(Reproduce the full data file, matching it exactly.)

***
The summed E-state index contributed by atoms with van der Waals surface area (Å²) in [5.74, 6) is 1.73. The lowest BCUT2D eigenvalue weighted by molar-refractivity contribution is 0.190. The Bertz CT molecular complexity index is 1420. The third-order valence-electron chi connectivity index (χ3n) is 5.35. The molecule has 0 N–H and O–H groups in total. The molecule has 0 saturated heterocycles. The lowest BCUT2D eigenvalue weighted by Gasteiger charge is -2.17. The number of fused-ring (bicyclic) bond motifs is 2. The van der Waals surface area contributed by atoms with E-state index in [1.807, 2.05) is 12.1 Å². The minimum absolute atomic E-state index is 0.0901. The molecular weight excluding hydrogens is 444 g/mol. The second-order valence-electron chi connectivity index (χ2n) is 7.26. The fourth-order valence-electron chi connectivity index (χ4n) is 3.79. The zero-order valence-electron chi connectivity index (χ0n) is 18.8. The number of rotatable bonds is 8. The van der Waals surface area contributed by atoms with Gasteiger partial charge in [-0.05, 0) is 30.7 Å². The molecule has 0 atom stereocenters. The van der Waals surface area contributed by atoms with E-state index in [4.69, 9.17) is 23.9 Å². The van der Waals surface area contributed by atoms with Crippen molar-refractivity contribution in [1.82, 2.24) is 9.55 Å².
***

The summed E-state index contributed by atoms with van der Waals surface area (Å²) in [5.74, 6) is 1.73. The lowest BCUT2D eigenvalue weighted by molar-refractivity contribution is 0.190. The Bertz CT molecular complexity index is 1420. The third-order valence-electron chi connectivity index (χ3n) is 5.35. The molecule has 0 N–H and O–H groups in total. The molecule has 0 saturated heterocycles. The lowest BCUT2D eigenvalue weighted by Gasteiger charge is -2.17. The number of fused-ring (bicyclic) bond motifs is 2. The van der Waals surface area contributed by atoms with E-state index in [1.807, 2.05) is 12.1 Å². The minimum absolute atomic E-state index is 0.0901. The molecular weight excluding hydrogens is 444 g/mol. The second-order valence-electron chi connectivity index (χ2n) is 7.26. The fourth-order valence-electron chi connectivity index (χ4n) is 3.79. The zero-order valence-electron chi connectivity index (χ0n) is 18.8. The number of rotatable bonds is 8. The van der Waals surface area contributed by atoms with Gasteiger partial charge in [-0.05, 0) is 30.7 Å². The molecule has 0 atom stereocenters. The van der Waals surface area contributed by atoms with E-state index in [4.69, 9.17) is 23.9 Å². The van der Waals surface area contributed by atoms with Crippen molar-refractivity contribution in [1.82, 2.24) is 9.55 Å².